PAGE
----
A while back, I took an informal survey on Facebook of whether there should be any laws restricting the use of knives in the United States. While a couple people thought there should be none, a large number said that schools are among the few places that should have restrictions on knives (for obvious safety reasons). However, no one could possibly support what happened to a boy at a Georgia school.
Jack Persyn discovered a pocket knife in the military-style backpack his aunt had bought second-hand at a yard sale and had given to him for Christmas. The teen reported the knife and turned it in to his teacher.
But even though the 7th grader admitted having the knife, and his parents contend it wasn’t his fault it ended up at school, the boy was given a four-day in-school suspension for violating the Gwinnett school district’s policy on weapons.
Knife groups are up in arms over what they’re calling a zero tolerance policy gone awry. It’s hard to disagree with the knife groups.
Had the boy knowingly brought the knife to school, things would have been different. Had the knife been discovered by a peer or a teacher, it might have even been different. However, it was an accident and he did the right thing by turning it in to school officials. Punishing him for telling the truth is simply wrong.
Imagine this scenario. You wake up from a coma in an abandoned hospital. You can’t tell how long you’ve been out, but things seem to be completely different from what you once knew. As you’re exploring, you come across a group of hideously decomposed bodies. The only problem is these dead guys aren’t really dead at all. They are actually flesh-eating zombies looking to kill you. What could you possibly do?
Well, in the likely event of a zombie apocalypse (2012 is just a few weeks away, you know), Gerber is selling an Apocalypse Survival Kit, which comes equipped with three types of machetes, an axe, a fixed blade knife and a folder. Gerber knives, which is a brand that’s no stranger to exposure on television (see Bear Grylls), supplied these items for the season opener of AMC’s hit series The Walking Dead.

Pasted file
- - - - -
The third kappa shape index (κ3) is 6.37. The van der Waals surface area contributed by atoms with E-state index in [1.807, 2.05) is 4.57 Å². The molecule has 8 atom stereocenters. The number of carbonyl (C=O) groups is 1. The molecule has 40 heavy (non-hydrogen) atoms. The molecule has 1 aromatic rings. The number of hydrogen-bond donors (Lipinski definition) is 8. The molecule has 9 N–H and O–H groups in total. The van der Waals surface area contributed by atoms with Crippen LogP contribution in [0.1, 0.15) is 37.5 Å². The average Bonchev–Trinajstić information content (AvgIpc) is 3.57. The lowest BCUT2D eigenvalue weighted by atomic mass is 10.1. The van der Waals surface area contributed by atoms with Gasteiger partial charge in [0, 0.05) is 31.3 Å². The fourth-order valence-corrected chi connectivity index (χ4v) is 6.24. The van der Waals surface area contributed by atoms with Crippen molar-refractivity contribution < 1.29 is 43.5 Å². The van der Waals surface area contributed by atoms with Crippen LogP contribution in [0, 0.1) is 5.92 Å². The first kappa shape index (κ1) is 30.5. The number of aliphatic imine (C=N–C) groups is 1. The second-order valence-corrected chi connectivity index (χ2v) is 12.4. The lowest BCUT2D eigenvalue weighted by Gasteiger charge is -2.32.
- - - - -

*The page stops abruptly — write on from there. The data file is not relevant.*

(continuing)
Since Gerber was able to help out the characters of the show with some amazing tools, they figured it would also benefit the greater population to offer the tools as a proactive measure for that inevitable zombie invasion. Unfortunately, the kits sold out quickly, but you can still buy each of the tools individually. For example, no apocalypse survivor or self-proclaimed zombie hunter should go without this badass Gerber Gator Machete Pro or awesome Survival Series Bear Grylls Parang.
If you’re having any doubts about the usefulness of these tools against an army of undead, check out the descriptions found on Gerber’s site.
For most knife enthusiasts, careful attention is paid to the physical knife itself. They focus on what type of steel the blade is constructed from, the durability of the handle, blade thickness, etc. However, an important aspect of the knife involves the convoluted state of affairs in the political and governmental spectrum because they determine what people can buy and own. It’s times like these when we can be thankful for those who fight the good fight for knife rights.
Few groups are doing more of the dirty work to protect our rights than Knife Rights. Founded with the intention of stopping the United States taking stances against knives similar to countries in Europe, Knife Rights has gone on a crusade to defend the rights of knife enthusiasts through legal channels.